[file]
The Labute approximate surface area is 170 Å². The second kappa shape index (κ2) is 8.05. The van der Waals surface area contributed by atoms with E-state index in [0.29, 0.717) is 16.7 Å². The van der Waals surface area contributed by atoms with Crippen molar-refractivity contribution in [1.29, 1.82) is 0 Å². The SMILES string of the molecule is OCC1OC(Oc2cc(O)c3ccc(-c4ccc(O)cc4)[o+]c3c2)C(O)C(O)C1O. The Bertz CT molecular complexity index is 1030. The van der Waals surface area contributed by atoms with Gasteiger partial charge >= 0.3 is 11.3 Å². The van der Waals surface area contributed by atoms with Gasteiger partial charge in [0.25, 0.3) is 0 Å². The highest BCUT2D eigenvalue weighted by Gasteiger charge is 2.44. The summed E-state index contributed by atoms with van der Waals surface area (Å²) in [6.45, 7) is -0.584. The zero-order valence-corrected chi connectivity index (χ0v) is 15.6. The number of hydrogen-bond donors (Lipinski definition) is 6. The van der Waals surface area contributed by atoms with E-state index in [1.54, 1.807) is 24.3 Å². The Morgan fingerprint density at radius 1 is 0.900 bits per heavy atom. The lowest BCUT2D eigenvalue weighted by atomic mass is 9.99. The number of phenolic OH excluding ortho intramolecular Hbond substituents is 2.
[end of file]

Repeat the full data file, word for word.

The Labute approximate surface area is 170 Å². The second kappa shape index (κ2) is 8.05. The van der Waals surface area contributed by atoms with E-state index in [0.29, 0.717) is 16.7 Å². The van der Waals surface area contributed by atoms with Crippen molar-refractivity contribution in [1.29, 1.82) is 0 Å². The SMILES string of the molecule is OCC1OC(Oc2cc(O)c3ccc(-c4ccc(O)cc4)[o+]c3c2)C(O)C(O)C1O. The Bertz CT molecular complexity index is 1030. The van der Waals surface area contributed by atoms with Gasteiger partial charge >= 0.3 is 11.3 Å². The van der Waals surface area contributed by atoms with Gasteiger partial charge in [0.25, 0.3) is 0 Å². The highest BCUT2D eigenvalue weighted by Gasteiger charge is 2.44. The summed E-state index contributed by atoms with van der Waals surface area (Å²) in [6.45, 7) is -0.584. The zero-order valence-corrected chi connectivity index (χ0v) is 15.6. The number of hydrogen-bond donors (Lipinski definition) is 6. The van der Waals surface area contributed by atoms with E-state index in [1.54, 1.807) is 24.3 Å². The Morgan fingerprint density at radius 1 is 0.900 bits per heavy atom. The lowest BCUT2D eigenvalue weighted by atomic mass is 9.99. The number of phenolic OH excluding ortho intramolecular Hbond substituents is 2.